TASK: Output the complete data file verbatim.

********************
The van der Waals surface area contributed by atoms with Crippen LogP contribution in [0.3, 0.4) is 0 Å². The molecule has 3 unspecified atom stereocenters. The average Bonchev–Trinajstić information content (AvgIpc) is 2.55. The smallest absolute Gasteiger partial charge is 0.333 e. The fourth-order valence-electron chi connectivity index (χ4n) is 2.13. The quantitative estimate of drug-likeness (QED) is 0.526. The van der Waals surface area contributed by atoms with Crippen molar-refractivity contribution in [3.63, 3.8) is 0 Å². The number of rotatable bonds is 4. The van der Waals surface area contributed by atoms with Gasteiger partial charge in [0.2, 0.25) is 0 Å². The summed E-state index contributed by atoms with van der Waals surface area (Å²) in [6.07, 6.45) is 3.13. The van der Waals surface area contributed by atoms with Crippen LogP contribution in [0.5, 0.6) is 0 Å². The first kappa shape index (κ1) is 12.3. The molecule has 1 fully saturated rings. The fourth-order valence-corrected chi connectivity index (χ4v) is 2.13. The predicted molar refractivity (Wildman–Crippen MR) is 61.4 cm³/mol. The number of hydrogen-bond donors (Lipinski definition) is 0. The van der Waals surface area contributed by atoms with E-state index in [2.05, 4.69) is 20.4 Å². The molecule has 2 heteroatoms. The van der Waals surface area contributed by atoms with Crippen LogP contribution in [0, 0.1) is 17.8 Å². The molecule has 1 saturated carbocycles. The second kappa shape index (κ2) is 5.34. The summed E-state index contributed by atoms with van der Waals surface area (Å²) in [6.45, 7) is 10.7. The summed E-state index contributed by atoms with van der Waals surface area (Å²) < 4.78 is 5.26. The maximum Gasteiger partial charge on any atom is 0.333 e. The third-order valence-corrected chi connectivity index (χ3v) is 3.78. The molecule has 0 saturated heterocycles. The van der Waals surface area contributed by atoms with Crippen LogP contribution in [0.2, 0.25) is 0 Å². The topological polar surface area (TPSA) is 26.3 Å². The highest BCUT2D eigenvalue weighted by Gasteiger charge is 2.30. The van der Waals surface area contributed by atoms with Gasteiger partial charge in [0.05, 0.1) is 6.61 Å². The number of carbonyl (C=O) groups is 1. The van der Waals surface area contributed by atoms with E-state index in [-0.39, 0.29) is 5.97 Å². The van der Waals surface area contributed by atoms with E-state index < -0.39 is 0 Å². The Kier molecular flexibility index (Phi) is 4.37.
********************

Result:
The van der Waals surface area contributed by atoms with Crippen LogP contribution in [0.3, 0.4) is 0 Å². The molecule has 3 unspecified atom stereocenters. The average Bonchev–Trinajstić information content (AvgIpc) is 2.55. The smallest absolute Gasteiger partial charge is 0.333 e. The fourth-order valence-electron chi connectivity index (χ4n) is 2.13. The quantitative estimate of drug-likeness (QED) is 0.526. The van der Waals surface area contributed by atoms with Crippen molar-refractivity contribution in [3.63, 3.8) is 0 Å². The number of rotatable bonds is 4. The van der Waals surface area contributed by atoms with Gasteiger partial charge in [0.2, 0.25) is 0 Å². The summed E-state index contributed by atoms with van der Waals surface area (Å²) in [6.07, 6.45) is 3.13. The van der Waals surface area contributed by atoms with Crippen LogP contribution in [0.5, 0.6) is 0 Å². The first kappa shape index (κ1) is 12.3. The molecule has 1 fully saturated rings. The fourth-order valence-corrected chi connectivity index (χ4v) is 2.13. The predicted molar refractivity (Wildman–Crippen MR) is 61.4 cm³/mol. The number of hydrogen-bond donors (Lipinski definition) is 0. The van der Waals surface area contributed by atoms with E-state index in [2.05, 4.69) is 20.4 Å². The molecule has 2 heteroatoms. The van der Waals surface area contributed by atoms with Crippen LogP contribution in [0, 0.1) is 17.8 Å². The molecule has 1 saturated carbocycles. The second kappa shape index (κ2) is 5.34. The summed E-state index contributed by atoms with van der Waals surface area (Å²) in [6.45, 7) is 10.7. The summed E-state index contributed by atoms with van der Waals surface area (Å²) < 4.78 is 5.26. The maximum Gasteiger partial charge on any atom is 0.333 e. The third-order valence-corrected chi connectivity index (χ3v) is 3.78. The molecule has 0 saturated heterocycles. The van der Waals surface area contributed by atoms with Crippen LogP contribution in [0.2, 0.25) is 0 Å². The topological polar surface area (TPSA) is 26.3 Å². The highest BCUT2D eigenvalue weighted by Gasteiger charge is 2.30. The van der Waals surface area contributed by atoms with Gasteiger partial charge in [0.05, 0.1) is 6.61 Å². The number of carbonyl (C=O) groups is 1. The van der Waals surface area contributed by atoms with E-state index in [-0.39, 0.29) is 5.97 Å². The van der Waals surface area contributed by atoms with E-state index < -0.39 is 0 Å². The Kier molecular flexibility index (Phi) is 4.37.